AM744 From Mexico, joined Jun 2001, 1798 posts, RR: 0 Posted (14 years 6 days 21 hours ago) and read 1323 times:
Boeing a/c's have series numbers 100, 200, 300, 400 and so on, but why do you find some like these: 737-86J,747-444,747-219B. How are they assigned? How do you know that a 747-200 is a 747-219B? Does Airbus has a similar scheme?
Singapore 777 From Australia, joined May 1999, 1026 posts, RR: 3
Reply 1, posted (14 years 6 days 21 hours ago) and read 1314 times:
The two character suffix you see after the main model (ie. 747-4xx, in this case referring to the 'xx') is the customer number. Boeing assigns each customer who ORIGINALLY owned the plane a customer number, which is used to designate their aircraft. For example, a 777-200 of British Airways (whose customer code is '36') would be 777-236. When the airplane is sold to another customer later on, this suffix DOES NOT change. This suffix is applied when the main body has completed construction.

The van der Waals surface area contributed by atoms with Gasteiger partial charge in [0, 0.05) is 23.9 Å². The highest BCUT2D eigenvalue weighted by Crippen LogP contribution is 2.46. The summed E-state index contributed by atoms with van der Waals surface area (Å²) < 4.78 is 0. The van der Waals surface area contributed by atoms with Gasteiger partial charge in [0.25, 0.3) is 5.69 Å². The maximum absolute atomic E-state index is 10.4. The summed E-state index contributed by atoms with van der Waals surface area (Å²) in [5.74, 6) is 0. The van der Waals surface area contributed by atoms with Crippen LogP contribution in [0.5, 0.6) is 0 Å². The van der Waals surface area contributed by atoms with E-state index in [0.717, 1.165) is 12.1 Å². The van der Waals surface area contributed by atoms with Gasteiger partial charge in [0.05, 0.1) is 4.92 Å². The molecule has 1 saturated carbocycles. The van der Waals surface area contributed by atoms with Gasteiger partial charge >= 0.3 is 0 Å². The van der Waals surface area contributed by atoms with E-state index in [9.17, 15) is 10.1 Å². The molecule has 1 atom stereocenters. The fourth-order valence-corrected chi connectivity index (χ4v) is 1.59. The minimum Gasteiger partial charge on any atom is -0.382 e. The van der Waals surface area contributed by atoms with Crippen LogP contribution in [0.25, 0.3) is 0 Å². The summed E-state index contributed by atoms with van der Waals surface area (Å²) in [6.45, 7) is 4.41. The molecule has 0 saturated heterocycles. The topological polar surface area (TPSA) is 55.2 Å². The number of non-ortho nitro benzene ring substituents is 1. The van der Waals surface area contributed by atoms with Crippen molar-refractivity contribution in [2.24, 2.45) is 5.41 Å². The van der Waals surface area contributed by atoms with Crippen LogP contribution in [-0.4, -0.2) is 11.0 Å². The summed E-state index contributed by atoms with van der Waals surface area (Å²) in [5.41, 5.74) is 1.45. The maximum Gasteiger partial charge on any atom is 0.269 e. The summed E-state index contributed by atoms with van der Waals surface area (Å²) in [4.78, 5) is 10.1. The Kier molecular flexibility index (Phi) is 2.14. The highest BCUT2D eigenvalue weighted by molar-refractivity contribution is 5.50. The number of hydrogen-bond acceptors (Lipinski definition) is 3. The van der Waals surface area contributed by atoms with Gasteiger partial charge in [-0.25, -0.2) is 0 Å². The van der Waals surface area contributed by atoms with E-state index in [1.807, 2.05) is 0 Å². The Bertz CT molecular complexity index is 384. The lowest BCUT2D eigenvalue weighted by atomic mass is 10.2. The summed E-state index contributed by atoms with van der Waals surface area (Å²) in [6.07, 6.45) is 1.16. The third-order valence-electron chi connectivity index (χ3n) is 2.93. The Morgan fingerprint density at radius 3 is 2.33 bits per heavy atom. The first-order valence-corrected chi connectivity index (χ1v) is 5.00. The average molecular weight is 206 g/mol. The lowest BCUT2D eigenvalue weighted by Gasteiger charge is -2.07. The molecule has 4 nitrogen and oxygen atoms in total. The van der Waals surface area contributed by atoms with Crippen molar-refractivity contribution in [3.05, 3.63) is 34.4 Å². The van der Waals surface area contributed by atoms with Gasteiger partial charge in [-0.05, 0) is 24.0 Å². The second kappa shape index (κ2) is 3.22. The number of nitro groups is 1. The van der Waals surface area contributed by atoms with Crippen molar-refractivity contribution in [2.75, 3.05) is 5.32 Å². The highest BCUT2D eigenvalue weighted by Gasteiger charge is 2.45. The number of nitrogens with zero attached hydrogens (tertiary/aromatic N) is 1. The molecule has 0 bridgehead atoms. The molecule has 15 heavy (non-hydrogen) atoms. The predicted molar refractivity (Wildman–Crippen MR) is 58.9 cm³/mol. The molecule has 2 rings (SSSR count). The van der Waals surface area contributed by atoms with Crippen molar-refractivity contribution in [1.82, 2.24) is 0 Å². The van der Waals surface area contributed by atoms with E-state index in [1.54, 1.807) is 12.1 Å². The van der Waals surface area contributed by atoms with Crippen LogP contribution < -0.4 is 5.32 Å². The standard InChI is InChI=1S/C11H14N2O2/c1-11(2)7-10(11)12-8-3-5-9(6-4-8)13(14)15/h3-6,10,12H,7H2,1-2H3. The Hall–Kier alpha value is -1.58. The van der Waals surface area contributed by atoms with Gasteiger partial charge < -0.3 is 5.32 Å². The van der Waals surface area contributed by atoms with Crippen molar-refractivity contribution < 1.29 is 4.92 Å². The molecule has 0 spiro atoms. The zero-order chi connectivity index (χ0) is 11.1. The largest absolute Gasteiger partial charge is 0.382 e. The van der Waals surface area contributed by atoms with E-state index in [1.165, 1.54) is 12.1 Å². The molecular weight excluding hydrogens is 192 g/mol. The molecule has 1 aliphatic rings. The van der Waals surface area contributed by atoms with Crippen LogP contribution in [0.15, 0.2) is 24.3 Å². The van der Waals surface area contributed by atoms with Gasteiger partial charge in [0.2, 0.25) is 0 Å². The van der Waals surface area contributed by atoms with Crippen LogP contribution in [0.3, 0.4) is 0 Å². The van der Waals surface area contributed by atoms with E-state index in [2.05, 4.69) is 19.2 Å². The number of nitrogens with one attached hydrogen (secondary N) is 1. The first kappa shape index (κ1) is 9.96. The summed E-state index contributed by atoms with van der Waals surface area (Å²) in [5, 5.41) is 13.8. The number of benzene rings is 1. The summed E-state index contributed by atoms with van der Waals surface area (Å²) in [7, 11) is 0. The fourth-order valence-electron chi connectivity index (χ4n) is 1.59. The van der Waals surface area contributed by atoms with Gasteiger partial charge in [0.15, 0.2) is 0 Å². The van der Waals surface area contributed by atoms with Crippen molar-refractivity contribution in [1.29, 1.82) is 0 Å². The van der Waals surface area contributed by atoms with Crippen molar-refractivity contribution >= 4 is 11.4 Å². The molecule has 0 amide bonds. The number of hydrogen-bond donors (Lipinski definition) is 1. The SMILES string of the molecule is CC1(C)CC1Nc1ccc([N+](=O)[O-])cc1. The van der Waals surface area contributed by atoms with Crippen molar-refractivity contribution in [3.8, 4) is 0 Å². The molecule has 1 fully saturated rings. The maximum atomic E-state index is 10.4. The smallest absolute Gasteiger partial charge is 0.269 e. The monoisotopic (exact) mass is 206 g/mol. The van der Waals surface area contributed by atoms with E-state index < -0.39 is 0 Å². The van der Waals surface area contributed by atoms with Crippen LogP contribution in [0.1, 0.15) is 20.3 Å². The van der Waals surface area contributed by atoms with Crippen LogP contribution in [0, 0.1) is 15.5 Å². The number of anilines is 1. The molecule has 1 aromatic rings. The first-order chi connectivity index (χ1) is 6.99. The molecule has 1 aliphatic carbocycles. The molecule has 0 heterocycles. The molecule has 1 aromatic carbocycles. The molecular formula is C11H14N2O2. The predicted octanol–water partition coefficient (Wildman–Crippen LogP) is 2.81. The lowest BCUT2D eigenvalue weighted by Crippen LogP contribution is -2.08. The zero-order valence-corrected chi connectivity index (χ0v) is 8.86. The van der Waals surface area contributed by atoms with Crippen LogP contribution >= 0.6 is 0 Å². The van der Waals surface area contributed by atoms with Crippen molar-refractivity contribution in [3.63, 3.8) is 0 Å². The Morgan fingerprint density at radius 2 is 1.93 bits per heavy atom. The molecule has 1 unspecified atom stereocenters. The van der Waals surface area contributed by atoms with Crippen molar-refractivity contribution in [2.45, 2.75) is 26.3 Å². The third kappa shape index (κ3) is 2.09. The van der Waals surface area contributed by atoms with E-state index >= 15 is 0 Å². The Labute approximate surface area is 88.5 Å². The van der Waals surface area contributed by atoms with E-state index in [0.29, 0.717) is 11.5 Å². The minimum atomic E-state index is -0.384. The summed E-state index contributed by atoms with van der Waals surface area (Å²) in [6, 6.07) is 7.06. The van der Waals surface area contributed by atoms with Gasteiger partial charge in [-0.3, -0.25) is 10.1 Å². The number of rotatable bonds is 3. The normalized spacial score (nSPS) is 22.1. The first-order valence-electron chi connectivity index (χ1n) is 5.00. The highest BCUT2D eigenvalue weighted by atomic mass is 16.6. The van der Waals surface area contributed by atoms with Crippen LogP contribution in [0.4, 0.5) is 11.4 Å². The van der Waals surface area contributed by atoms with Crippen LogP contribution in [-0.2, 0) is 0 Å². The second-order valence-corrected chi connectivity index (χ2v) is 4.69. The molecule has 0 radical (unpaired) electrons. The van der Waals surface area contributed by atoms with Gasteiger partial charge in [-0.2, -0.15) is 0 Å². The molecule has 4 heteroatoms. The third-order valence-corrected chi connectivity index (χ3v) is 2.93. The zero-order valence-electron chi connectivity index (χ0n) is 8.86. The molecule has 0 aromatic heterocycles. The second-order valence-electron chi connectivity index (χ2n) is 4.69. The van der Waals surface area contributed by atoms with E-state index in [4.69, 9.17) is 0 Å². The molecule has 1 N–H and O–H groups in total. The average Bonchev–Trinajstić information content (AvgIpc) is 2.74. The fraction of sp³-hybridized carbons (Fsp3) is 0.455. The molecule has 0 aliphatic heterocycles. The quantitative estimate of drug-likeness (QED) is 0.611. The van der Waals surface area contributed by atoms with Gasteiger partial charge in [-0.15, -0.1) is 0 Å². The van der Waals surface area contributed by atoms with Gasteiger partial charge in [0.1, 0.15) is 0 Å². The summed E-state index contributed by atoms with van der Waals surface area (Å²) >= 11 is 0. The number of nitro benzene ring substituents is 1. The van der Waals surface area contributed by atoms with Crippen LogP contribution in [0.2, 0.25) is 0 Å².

Airbus has a different system altogether. They assign based on improvements made on the main model ie. the A330-300HGW is designated A330-343X whilst the main model is designated A330-323 if I'm not wrong. ALL A340-300Es around regardless of who they belong to are designated A340-313X.